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The Pteris melanocaulon thrives in abandoned areas after an open pit copper mining operation. Mary Jean Apuan / Mongabay

Filipino scientists have discovered what might be the next big indigenous plant material for rehabilitating a mining site teeming with copper and arsenic — and it's a largely ignored local fern.

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Residents of La Chiquita say they don't have adequate access to safe drinking water. David Silva

By Alejandro Pérez, translated by Romina Castagnino

Fifteen years ago, Martha Valencia relied on the nearby river for water and for food. But then oil palm crops arrived in the area and polluted the river, say Martha and her neighbors. The community took the oil palm grower to court, which ultimately resulted in a ruling in their favor.

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Rangers said burning poisoned vulture carcasses removes the poison from the ecosystem. Wildlife ACT / Mongabay

By Fred Kockott

Another mass vulture poisoning incident has ended the year on a sour note for Wildlife ACT rangers in the South African province of KwaZulu-Natal.

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A ground pangolin (Smutsia temminckii) in Zimbabawe. Pangolins are one of the world's most endangered species. Adrian Steirn / Barcroft Media via Getty Images

The pangolin's future looks gloomy, according to the latest update by the International Union for Conservation of Nature (IUCN), which assesses the conservation status of species.

Of the eight known species of the pangolin, one of the world's most trafficked mammals, two African species, the while-bellied (Phataginus tricuspis) and the giant ground pangolin (Smutsia gigantea), have been moved from "vulnerable" to "endangered" on the IUCN Red List. One Asian species, the Philippine pangolin (Manis culionensis), has been uplisted from "endangered" to "critically endangered." No species improved in status in the assessment.

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An infant mountain gorilla in Bwindi Impenetrable National Park, Uganda. Gorilla Doctors / Mongabay

By John C. Cannon

The outlook for eastern Africa's mountain gorillas is growing brighter, as a recent census released on Dec. 16 shows that the subspecies' numbers have risen since 2011. Scientists believe there are now at least 1,063 mountain gorillas living in the wild.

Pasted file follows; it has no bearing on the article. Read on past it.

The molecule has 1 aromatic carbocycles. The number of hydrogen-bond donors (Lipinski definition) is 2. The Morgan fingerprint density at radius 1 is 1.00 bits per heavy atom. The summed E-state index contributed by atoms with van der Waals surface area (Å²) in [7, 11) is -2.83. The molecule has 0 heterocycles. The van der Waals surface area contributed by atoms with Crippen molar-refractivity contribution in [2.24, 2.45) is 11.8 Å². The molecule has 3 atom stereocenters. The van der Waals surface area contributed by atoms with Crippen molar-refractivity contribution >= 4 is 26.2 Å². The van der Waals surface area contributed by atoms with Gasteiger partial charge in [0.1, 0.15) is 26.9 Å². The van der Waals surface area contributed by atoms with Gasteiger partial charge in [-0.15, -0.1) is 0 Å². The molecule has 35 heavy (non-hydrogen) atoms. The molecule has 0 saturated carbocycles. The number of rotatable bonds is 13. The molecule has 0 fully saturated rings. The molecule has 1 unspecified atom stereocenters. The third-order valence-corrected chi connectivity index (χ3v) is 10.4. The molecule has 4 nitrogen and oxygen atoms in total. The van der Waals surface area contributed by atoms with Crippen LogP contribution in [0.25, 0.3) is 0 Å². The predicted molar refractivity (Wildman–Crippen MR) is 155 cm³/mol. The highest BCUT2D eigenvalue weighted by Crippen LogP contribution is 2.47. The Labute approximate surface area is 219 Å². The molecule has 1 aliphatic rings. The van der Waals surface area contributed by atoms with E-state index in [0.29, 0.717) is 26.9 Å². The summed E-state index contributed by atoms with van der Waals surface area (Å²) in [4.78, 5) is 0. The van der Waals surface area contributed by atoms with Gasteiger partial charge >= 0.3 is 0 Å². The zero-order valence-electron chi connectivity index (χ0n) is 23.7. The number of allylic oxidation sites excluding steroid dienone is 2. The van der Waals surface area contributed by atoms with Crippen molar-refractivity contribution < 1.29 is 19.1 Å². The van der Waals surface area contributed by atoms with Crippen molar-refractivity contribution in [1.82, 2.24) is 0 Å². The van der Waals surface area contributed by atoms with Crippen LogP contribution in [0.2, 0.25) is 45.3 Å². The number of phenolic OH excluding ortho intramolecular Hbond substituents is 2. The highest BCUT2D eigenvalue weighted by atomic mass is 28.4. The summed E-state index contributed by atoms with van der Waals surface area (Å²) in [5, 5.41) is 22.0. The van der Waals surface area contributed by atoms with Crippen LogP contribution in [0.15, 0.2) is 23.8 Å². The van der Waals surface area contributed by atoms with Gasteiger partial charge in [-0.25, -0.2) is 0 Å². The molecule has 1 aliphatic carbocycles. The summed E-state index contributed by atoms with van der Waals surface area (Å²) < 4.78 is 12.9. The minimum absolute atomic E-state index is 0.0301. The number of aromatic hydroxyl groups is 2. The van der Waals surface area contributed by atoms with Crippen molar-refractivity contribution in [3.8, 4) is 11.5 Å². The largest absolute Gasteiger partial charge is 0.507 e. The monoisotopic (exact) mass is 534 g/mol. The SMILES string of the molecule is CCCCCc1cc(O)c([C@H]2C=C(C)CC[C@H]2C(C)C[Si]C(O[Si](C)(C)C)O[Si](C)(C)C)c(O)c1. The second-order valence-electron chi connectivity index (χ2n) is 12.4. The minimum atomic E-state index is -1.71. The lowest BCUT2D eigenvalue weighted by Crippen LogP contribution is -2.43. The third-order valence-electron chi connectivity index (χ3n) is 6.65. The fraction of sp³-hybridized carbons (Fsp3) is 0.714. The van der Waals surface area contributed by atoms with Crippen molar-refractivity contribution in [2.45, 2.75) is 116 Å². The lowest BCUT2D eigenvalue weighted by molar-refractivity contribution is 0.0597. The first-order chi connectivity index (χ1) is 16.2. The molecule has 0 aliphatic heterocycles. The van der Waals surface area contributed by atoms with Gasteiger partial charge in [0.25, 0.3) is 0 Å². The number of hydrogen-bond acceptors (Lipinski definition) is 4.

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Two Javan rhinos deep in the forests of Ujung Kulon National Park, the species' last habitat on Earth. Sugeng Hendratno / WWF

By Basten Gokkon

The global population of the critically endangered Javan rhinoceros has increased to 72 after four new calves were spotted in the past several months.

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An Alagoas curassow in captivity. Luís Fábio Silveira / Agência Alagoas / Mongabay

By Pedro Biondi

Extinct in its habitat for at least three decades, the Alagoas curassow (Pauxi mitu) is now back in the jungle and facing a test of survival, thanks to the joint efforts of more than a dozen institutions to pull this pheasant-like bird back from the brink.

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Drone image of the Mata Atlantica tropical rainforest in Brazil. FG Trade / E+ / Getty Images

Efforts to catalog the fast-declining biodiversity of tropical rainforests just got a $10 million boost via a new competition from XPRIZE, an organization that has more than a dozen competitions on topics ranging from spaceflight to oil cleanup over the past 25 years.

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Eight conservationists affiliated with the Persian Wildlife Heritage Foundation were recently convicted of spying in Iran. Top row, from left: Niloufar Bayani, Taher Ghadirian, Houman Jowkar and Sepideh Kashani. Bottom row, from left: Amirhossein Khaleghi Hamidi, Abdolreza Kouhpayeh, Sam Radjabi and Morad Tahbaz. AnyHopeForNature / Mongabay

By Kayleigh Long

A court in Tehran last week delivered a guilty verdict in the case of eight Iranian conservationists accused of spying, with sentences ranging from four to 10 years. The eight were all affiliated with the Persian Wildlife Heritage Foundation (PWHF), a Tehran-based conservation organization that works to save the critically endangered Asiatic cheetah (Acinonyx jubatus venaticus) and other species.

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Coccoloba gigantifolia leaves can reach 2.5 meters (8 feet) in length. Rogério Gribel

By Shreya Dasgupta

At the National Institute of Amazonian Research (INPA) in Manaus, Brazil, a framed exhibit of a massive dried leaf has been a local attraction for decades. But the complete identity of the tree it belongs to remained unresolved — until now.

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Wild Exmoor ponies graze on a meadow in the Czech Republic. rapier / iStock / Getty Images Plus

By Nanticha Ocharoenchai

In the Czech Republic, horses have become the knights in shining armor. A study published in the Journal for Nature Conservation suggests that returning feral horses to grasslands in Podyjí National Park could help boost the numbers of several threatened butterfly species.

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